In a 2001 survey of members of the California Association of Code Enforcement Officers (CACEO), 63% of respondents said they had been threatened or assaulted. That percentage still holds, Sun opines. “If anything, it’s increased.”
Enforcement personnel of all stripes are routinely seen as the bad guys – who wants to get a ticket? Sun, a former police officer, has worked in code enforcement since the early 2000s. CEOs have traditionally visited sites in a polo shirt, jeans, armed with only a cell phone and a business card.
But things have changed and that’s not good enough anymore in many parts of the state. He sees three types of “big dangers” to CEOs: homeless encampments, illicit drug operations and illegal casinos.
“So you’ve just shut down this guy’s drug business and it’s costing him 50 grand a day,” he says. “Or an illegal internet gambling business 30 to 50 grand a day. And they know your mug. That’s not safe.”
Property owners, the homeless, and illegal proprietors feel they are being picked on and harassed by cities trying to stem the tide of violations. A CEO is the “last straw that broke the camel’s back.”
But agencies are reluctant to provide body armor and other protections, he asserts. “I promise you, it’s not that they can’t afford it. It’s a matter of public perception. They think they are ‘sending the wrong message.’”
Management routinely tells CEOs to “just walk away” from a threatening situation, Sun tells us. They also discourage officers from reporting incidents, he adds, and often blame the officers for inflaming the situation. “That’s what we’re coming up against.”
CACEO is hoping to sponsor a bill in the state legislature that would mandate radios, protective clothing and pepper spray, and possibly TASERs and batons for officers. Sun says he’d also like to see employers required to perform job hazard analyses for the dangers their code officers face. He said the legislative effort is still in its infancy. Sun emphasizes that his comments for this article are his own and not meant to represent CACEO.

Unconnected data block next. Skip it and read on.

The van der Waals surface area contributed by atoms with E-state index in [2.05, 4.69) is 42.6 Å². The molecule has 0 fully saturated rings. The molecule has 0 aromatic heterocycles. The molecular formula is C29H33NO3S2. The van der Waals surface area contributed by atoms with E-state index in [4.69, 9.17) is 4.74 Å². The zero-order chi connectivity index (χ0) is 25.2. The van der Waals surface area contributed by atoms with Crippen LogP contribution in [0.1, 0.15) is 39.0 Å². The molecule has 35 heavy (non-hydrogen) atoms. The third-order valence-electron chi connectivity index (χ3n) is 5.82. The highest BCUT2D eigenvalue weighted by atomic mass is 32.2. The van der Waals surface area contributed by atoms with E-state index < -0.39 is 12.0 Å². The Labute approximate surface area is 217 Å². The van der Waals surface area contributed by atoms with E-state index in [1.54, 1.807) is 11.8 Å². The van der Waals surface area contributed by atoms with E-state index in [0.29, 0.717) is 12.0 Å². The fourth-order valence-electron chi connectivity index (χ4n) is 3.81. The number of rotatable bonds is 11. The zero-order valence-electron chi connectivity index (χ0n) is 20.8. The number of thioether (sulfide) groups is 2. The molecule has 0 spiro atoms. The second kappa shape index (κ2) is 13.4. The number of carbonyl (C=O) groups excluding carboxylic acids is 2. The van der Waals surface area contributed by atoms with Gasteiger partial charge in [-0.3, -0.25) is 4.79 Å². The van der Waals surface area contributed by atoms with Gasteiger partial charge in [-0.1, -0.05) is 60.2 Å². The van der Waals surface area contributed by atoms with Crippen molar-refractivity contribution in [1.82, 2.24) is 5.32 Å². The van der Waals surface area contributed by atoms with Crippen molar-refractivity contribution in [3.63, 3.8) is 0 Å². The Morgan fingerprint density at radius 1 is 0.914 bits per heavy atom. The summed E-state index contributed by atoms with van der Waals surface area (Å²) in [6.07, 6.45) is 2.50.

“Here’s my goal,” he says. “It’s not to fine agencies across the state, but they need to have a stern warning. What they are doing so far, obviously, is not working.” Sun adds that CEOs are still fighting for full implementation of the Cynthia Volpe Act. “DMV does not automatically protect our information,” he says. “They have actually been fighting us tooth and nail. They claim it would be too costly.”
In a “survival guide” for CEOs, the association recommended the following steps for code enforcement agencies:
- Analyze the workplace and the hazards present due to human elements;
- Create and adopt an officer safety policy that stresses prevention as a primary method;
- Authorize the use of force for self-defense;
- Provide each officer with self-defense tools and proper training;
- Aggressively defend each officer’s safety in the field in the public arena and in city hall; and
- Prosecute attackers to the full extent of the law.
Cal-OSHA Reporter reached out to CACEO as well as the League of California Cities for comment. CACEO responded after our deadline; our online version of this story will reflect the organization’s comments. The league deferred comment to CACEO.